Monday, January 20, 2014


Why do we feel the need to redeem ourselves? Guilt? Satisfaction? Or is it a Sense of Duty that causes us to correct our mistakes? Or maybe it is a Life-Threatening Event that causes us to finally see past our selfishness and realize what is important. But even is one finds a reason to try to obtain redemption, is it possible?

Robert Frost's "The Death of the Hired Hand" confronts the concept of redemption. Silas, the previous hired hand, eventually returns to the farmhouse of Mary and Warren to fulfill his broken contract. Mary comes home and discovers Silas; however, Silas is no longer in the working condition he once was. On the contrary, Silas' youth has disappeared and there is now a man on the verge of death. Assessing the quality of his health, Mary quickly brings him inside.

Mary and Warren argue over whether or not Silas should stay at their farm. Mary understands what Silas needs and persistently tries to convince Warren to let him stay. Mary knows that Silas is about to die so she tries to tell Warren that all he wants is to fulfill his contract so that he can receive redemption. Mary understands it is redemption that he needs to achieve comfort as he dies. Warren doesn't understand this and, therefore, only feels resentment. Warren finally enters the house to confront Silas and finds his old, hired help dead.

Why does Silas return to the farm? He returns to die honorably. In order to die honorably, he needs redemption. Silas feels his life slipping between his fingers and he finally realizes that he needs redemption. His nearing death finally forces Silas to this realization and instead of spending his last moments with his family, he searches for this redemption.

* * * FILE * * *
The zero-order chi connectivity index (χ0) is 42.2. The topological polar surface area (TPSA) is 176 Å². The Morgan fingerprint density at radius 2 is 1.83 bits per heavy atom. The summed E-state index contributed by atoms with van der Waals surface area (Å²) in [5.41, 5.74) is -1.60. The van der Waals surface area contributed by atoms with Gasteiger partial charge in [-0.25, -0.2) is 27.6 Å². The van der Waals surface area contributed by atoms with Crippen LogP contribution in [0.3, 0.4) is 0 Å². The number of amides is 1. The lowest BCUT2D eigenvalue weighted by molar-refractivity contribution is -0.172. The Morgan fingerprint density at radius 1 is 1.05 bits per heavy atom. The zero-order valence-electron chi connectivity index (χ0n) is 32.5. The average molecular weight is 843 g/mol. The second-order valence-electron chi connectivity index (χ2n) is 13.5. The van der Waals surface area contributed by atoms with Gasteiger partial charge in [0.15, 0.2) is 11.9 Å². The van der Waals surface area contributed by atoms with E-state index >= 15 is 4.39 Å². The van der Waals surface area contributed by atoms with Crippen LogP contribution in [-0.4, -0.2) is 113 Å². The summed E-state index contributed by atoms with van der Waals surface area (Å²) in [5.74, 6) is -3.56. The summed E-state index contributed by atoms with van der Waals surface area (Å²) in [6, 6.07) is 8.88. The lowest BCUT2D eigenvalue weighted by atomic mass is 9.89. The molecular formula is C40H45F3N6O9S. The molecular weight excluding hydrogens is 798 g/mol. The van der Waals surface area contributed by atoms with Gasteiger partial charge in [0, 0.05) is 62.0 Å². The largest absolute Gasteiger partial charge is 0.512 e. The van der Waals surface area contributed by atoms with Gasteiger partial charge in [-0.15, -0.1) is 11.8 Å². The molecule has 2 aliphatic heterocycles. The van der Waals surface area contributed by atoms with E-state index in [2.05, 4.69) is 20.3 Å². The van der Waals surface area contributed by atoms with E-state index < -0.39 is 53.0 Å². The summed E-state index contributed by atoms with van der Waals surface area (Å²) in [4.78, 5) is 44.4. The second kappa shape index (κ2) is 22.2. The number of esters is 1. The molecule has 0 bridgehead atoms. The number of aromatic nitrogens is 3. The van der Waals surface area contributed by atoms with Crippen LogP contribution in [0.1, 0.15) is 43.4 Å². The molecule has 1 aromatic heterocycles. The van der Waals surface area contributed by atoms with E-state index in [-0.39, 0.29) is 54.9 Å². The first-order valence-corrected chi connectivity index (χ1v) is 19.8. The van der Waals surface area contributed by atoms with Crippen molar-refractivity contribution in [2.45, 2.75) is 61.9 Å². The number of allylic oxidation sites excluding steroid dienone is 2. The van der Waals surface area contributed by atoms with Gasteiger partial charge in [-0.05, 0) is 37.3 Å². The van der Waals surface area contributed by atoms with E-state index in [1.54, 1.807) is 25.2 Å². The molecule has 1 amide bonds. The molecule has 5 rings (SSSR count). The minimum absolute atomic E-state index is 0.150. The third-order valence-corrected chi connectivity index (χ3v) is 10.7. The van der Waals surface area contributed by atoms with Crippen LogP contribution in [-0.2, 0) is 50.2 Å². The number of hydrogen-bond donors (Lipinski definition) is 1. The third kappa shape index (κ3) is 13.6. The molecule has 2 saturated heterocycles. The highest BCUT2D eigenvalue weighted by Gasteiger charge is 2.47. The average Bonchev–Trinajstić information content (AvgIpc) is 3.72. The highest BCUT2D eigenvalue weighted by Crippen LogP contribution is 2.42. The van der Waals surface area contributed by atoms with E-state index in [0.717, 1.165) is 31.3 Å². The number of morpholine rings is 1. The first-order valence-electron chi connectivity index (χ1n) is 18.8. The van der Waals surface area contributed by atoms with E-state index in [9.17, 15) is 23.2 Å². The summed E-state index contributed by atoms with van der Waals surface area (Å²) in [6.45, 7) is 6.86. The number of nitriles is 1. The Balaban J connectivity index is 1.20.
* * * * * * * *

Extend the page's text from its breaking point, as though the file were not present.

Is redemption possible? Ironically, even after his realization and attempt to find redemption, he still dies alone. Mary and Warren are not there, as they are outside, and his last breath is taken alone and absent of the redemption that he longed for. Silas' attempt of redemption is unsuccessful and the pronouncing of his death solidifies this as Warren bleakly says, "Dead."

So is redemption possible? I do not know. But maybe if it did not take a Life or Death situation to make us realize this need, it could be possible. 


  1. I love your use of color to highlight important ideas!

  2. I think the idea of what is redemption goes perfect with the story of John Marston from Red Dead Redemption. It is a question that definitely and often has a very complicated answer it seems. I actually read this blog and it helped inspire me to write my last blog about Mr. Marston.